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Let Y be a continuous random variable with cumulative distribution function. $$ F (x) = \begin{cases} 0 &\text{ if } x < 1 \\ 1 - \dfrac{1}{x^2} &\text{ if } x ≥ 1 \end{cases} $$

and probability density function $$ f(y) = \begin{cases} \dfrac{2}{y^3} &\text{ if } y ≥ 1 \\\\ 0 &\text{ otherwise} \end{cases} $$

(a) Find the median of Y.

(b) Find the interquartile range of Y.

(c) Why is the expected value of Y less than, equal to, or greater than its median?

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closed as off-topic by heropup, BruceET, iadvd, Leucippus, Namaste Feb 17 '17 at 0:53

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  • 1
    $\begingroup$ Just need to use the definition in each case, what have you tried? $\endgroup$ – Smurf Feb 16 '17 at 20:10
  • $\begingroup$ stuck in integeration! $\endgroup$ – tesla Feb 16 '17 at 20:19
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    $\begingroup$ All three of your posts so far have been asked without demonstrating any of your own effort, and more curiously, have specifically asked for help from a particular user on this site. Math.SE is not your personal question-answering service and users are not at your every beck and call. Your behavior suggests you created a second account after having your previous account locked for failing to adhere to community guidelines. $\endgroup$ – heropup Feb 16 '17 at 20:21
  • $\begingroup$ Pareto distribution.. Quartiles and median in Answer of @Measure_theory correct: In R: x = c(2, sqrt(2), sqrt(4/3)); 1 - 1 /x^2 returns 0.75, 0.50, 0.25. Try integration for mean again, note limits $\int_1^\infty.$ Check answ in Wilkipedia link. And, I agree with previous comment that you need to show more initiative before posting hwk problems. $\endgroup$ – BruceET Feb 16 '17 at 20:42
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For (a), note that the median is the point where $F(x) = 0.5$. So we need to solve for $x$ in $$0.50 = 1-\frac{1}{x^{2}}$$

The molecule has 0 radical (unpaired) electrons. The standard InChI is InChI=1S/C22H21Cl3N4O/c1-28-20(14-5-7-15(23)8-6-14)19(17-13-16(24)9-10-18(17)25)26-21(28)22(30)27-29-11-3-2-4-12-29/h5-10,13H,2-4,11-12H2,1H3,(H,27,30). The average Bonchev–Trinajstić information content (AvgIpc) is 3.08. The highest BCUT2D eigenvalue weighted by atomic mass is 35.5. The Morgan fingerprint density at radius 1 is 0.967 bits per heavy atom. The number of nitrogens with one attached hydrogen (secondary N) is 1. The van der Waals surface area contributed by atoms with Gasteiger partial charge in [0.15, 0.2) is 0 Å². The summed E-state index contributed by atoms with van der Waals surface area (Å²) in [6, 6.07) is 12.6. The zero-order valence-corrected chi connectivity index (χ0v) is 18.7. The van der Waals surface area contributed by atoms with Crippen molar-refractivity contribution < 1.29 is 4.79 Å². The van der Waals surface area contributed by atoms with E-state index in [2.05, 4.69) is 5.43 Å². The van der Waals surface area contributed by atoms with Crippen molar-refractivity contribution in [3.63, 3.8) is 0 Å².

multiplying through by $x^2$ and rearranging yields $$(1-0.50)x^2 = 1 = 0.5x^2$$

which gives us $ x = \sqrt2$

For (b): the interquartile range can be found in a similar manner by subtracting the third quantile (where $F(x) = 0.75$) from the second (where $F(x) = 0.25$)

Using the same approach as before, we have $$(1-0.75)x^2 = 1\Rightarrow x = 2$$ and $$(1-0.25)x^2 = 1\Rightarrow x = \sqrt{1.333}$$

which gives us $2 - \sqrt{1.333}$

For (c), I would first calculate the mean and variance and then use the skewness formula $\mathbb{E}\bigg[\bigg(\frac{X-\mu}{\sigma}\bigg)\bigg]^3$ where $\mu$ is the mean and $\sigma$ is the standard deviation.

The sign of the above will tell you whether the mean is below the medium or above. See here

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  • $\begingroup$ That's probably a good thing to check for in general but this definitely look likes a homework question and I presume so. This should be easy since the PDF is a polynomial. $\endgroup$ – measure_theory Feb 16 '17 at 20:27
  • $\begingroup$ Yes, need to check 3rd moment before recommending it: $\int_1^\infty x^3(2/x^3)\,dx = ??.$ Commonly, right skewed distributions have $\mu > \eta$ (pop mean exceeding pop median). Quartiles and median OK (+1). $\endgroup$ – BruceET Feb 16 '17 at 20:53
  • $\begingroup$ how to solve the integeration .. $\endgroup$ – tesla Feb 18 '17 at 22:36

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